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Visiting the museum first, the two groups learned much of the hardships of early farm life in America, seeing firsthand their tools and means of livelihood. The Hall of Fame presented the boys and girls with a panoramic view of baseball past and present in the form of pictures, plaques and relics. Those who always follow the sport stood in awe of such attractions as the uniforms and equipment of Babe Ruth, Joe DiMaggio and Lou Gehrig, and the last balls pitched in every no-hit game.
The last to leave camp where the freshman and sophomore boys' crews, and the junior girls, with a freshman going to Cimarron City and the others to West Point and Bear Mountain. At Cimarron City the campers saw the old West come to life just outside Monticello; at the Point, they encountered the school which is the foundation of military professionalism in this country, and saw in the buildings and grounds the pride and stature that has come to be associated with the academy.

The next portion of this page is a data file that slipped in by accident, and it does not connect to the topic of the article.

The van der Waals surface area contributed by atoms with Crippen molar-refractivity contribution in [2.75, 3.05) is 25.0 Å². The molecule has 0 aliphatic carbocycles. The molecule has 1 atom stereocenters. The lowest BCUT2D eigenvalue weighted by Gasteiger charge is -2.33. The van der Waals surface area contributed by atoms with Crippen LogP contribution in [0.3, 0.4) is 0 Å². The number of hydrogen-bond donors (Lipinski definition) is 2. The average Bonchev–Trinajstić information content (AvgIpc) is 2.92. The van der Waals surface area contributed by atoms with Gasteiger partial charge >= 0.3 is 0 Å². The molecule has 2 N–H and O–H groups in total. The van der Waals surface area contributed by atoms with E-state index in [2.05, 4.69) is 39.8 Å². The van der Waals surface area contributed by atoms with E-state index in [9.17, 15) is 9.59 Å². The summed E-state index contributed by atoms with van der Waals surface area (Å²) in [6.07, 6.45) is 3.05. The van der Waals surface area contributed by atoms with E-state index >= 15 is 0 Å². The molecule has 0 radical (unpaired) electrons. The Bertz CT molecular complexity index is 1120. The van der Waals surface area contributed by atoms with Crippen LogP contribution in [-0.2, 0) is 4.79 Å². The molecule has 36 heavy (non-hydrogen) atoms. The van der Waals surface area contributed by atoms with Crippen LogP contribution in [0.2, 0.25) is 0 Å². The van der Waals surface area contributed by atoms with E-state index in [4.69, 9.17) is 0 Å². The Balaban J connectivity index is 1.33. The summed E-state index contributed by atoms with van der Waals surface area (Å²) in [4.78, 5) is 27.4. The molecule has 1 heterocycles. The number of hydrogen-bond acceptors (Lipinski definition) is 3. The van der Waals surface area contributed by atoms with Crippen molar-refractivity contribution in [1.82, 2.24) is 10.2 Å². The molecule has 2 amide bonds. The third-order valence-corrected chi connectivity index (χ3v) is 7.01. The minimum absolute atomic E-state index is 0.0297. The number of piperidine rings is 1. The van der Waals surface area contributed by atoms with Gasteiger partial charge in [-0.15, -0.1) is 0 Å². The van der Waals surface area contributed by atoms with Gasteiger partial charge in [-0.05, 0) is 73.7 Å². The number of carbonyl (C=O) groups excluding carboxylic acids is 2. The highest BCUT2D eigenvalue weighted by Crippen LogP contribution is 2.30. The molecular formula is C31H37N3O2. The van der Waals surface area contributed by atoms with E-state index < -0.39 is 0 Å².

Ranger thus experienced memorable times no matter where its campers went--from the Thousand Islands to Cooperstown to Gettysburg. In all the places visited, there were things to see and do which could not help but leave the travelers more enriched and informed then when they had first arrived.

THE WAR OF THE GROUPS
or
THE PRICE OF TALENT
by Ronnie Berkowitz & Nanci Janoff

This year, Camp Ranger has had talent among its counselors and campers.
The Moons, formed by six male counselors, sang two songs which would over well. But the same night six girls got the idea to form a singing group named the Starlites. Then came the competition.
The next Saturday, at the Talent Show, the Starlites were born. They sank two songs which were like by both camps . . . and the Moons!
Many groups have been started: the Suns, Half Moons, and Quarter Moons. There has been a lot of competition among the groups, but they all have had fun doing it.